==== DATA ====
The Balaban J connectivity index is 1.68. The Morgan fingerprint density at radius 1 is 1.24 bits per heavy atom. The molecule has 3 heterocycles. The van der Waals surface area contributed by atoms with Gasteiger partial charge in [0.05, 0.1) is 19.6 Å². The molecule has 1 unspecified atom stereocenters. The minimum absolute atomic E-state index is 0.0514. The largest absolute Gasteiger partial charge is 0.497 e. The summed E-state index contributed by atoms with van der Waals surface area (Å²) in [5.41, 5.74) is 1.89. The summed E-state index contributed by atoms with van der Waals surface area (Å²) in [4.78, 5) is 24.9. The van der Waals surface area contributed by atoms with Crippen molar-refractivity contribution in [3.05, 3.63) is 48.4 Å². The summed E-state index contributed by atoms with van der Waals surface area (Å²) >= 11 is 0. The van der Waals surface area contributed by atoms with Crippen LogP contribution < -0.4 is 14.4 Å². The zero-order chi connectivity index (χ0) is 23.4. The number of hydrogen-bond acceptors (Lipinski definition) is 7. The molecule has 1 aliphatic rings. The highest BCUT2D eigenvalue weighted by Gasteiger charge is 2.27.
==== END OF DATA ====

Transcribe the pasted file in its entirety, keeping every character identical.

The Balaban J connectivity index is 1.68. The Morgan fingerprint density at radius 1 is 1.24 bits per heavy atom. The molecule has 3 heterocycles. The van der Waals surface area contributed by atoms with Gasteiger partial charge in [0.05, 0.1) is 19.6 Å². The molecule has 1 unspecified atom stereocenters. The minimum absolute atomic E-state index is 0.0514. The largest absolute Gasteiger partial charge is 0.497 e. The summed E-state index contributed by atoms with van der Waals surface area (Å²) in [5.41, 5.74) is 1.89. The summed E-state index contributed by atoms with van der Waals surface area (Å²) in [4.78, 5) is 24.9. The van der Waals surface area contributed by atoms with Crippen molar-refractivity contribution in [3.05, 3.63) is 48.4 Å². The summed E-state index contributed by atoms with van der Waals surface area (Å²) >= 11 is 0. The van der Waals surface area contributed by atoms with Crippen LogP contribution < -0.4 is 14.4 Å². The zero-order chi connectivity index (χ0) is 23.4. The number of hydrogen-bond acceptors (Lipinski definition) is 7. The molecule has 1 aliphatic rings. The highest BCUT2D eigenvalue weighted by Gasteiger charge is 2.27.